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Monday, 8 March 2004
Page: 20954


Senator HILL (Minister for Defence) (3:06 PM) —I have answers to two questions that were asked on 4 March—one from Senator Nettle and one from Senator Ridgeway, both in relation to the Australia-US free trade agreement. I seek leave to incorporate them in Hansard.

Leave granted.

The answers read as follows—

Senator Nettle

Given that the AUSFTA has attached at least 25 side letters making significant commitments in a range of areas from foreign investment to education services, will the minister explain the legal status of these side letters? For example, will future governments be prevented from returning Telstra to full public ownership by the text of one of these side letters, and will the important task of collecting and providing blood plasma for use in Australian medical services The opened up to US corporations as discussed in the exchange of letters on blood plasma products?

Answer:

The various side-letters to the AUSFTA may represent stand-alone, legally binding, treaty-level agreements; constitute part of the Agreement; or have no legal standing; depending on the language included in each individual letter. Side-letters are used in the Agreement in three main ways:

To provide additional clarification on how a particular provision of the Agreement will apply to either the United States or Australia;

Where either the United States or Australia wishes to make additional commitments that apply only to that country, as part of the overall deal;

Where either the United States or Australia wishes to confirm to the other country how its current policies or systems operate.

In general, the first two categories of side-letter would be effected as an exchange of letters in which authorised signatories from both Parties affirm that the letters “constitute an integral part of the Agreement”. Letters of this type are a legally binding part of the Agreement.

The final category of side-letter does not normally become an integral part of the Agreement and is not legally binding. However, if there were a dispute between the Parties, these side-letters could be used to explain the context of the dispute.

The side letter on Telstra falls into the latter category. It makes no commitments but serves to explain the current Australian Government's policy with regard to Telstra. The letter does not commit the Government to selling its remaining share of Telstra. Nor does it constitute a legal barrier preventing future Australian governments, or the Parliament, from returning Telstra to full public ownership. Rather, it explains that any future sale of Telstra would be conditional on the passage of relevant legislation by Parliament.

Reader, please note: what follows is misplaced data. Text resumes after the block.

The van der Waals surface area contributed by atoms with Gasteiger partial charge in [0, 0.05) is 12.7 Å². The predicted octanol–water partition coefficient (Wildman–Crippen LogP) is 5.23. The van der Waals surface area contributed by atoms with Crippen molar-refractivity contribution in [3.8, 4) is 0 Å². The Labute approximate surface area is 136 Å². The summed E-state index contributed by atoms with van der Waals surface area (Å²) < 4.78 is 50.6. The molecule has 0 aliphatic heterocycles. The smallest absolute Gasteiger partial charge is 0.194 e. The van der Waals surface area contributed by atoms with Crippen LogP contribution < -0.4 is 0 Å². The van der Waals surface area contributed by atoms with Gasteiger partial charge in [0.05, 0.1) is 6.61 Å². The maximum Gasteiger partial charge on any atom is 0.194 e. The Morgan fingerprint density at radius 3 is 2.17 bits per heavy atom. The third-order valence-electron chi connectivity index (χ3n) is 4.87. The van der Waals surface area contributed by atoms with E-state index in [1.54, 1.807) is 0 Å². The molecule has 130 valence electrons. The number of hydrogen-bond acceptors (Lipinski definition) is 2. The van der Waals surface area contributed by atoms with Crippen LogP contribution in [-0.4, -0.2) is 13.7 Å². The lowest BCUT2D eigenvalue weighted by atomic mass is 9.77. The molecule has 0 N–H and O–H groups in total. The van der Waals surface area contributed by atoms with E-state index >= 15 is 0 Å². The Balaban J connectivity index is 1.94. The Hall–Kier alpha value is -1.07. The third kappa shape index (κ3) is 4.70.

The exchange of letters on the treatment to be provided to blood plasma products and blood fractionation services is an integral part of the Free Trade Agreement and is subject to the dispute settlement provisions of the Agreement.

The letter commits Commonwealth, State and Territory governments to undertake a review, by no later than 1 January 2007, of the arrangements for the supply of plasma fractionation services. The Commonwealth Government undertakes to recommend to the States and Territories at such a review that, in future, suppliers of such services should be selected through tender processes consistent with the Government

Procurement Chapter of the Agreement. It does not bind the Commonwealth or State and Territory States to take a particular decision in relation to the outcome of the review.

The Commonwealth of Australia currently has a contract with CSL Limited for the supply of plasma fractionation services that will expire at the end of 2004. The National Blood Authority is negotiating a new contract with CSL Ltd which will commence from 1 January 2005. Under the terms of paragraph 1, this new contract will conclude no later than 31 December 2009, or earlier if Australian governments decide that is appropriate.

The commitment in the Agreement to review existing arrangements by 2007 is a sensible and prudent course of action. If there were to be a competitive tender process agreed upon as a result of this review, the Australian Government would want to make sure that proposals from any local company such as CSL Ltd were properly weighed against proposals from overseas suppliers to get the best outcome for Australians.

The letter states the importance of each party maintaining regulatory requirements for ensuring the safety, quality and efficacy of blood plasma products and supply of blood fractionation services. In the case of Australia, the Therapeutic Goods Administration (TGA) will continue to regulate blood products. The TGA will keep regulatory control of standards, wherever the fractionation process takes place, and who ever is the fractionator. However, consistent with our obligations under the World Trade Organisation Technical Barriers to Trade Agreement, regulatory requirements should not unnecessarily obstruct trade.

The letter also acknowledges the right of governments to have policies that blood plasma products are derived from blood plasma collected in their own territory. This allows Australia to preserve its policy on using plasma collected from Australian blood donors.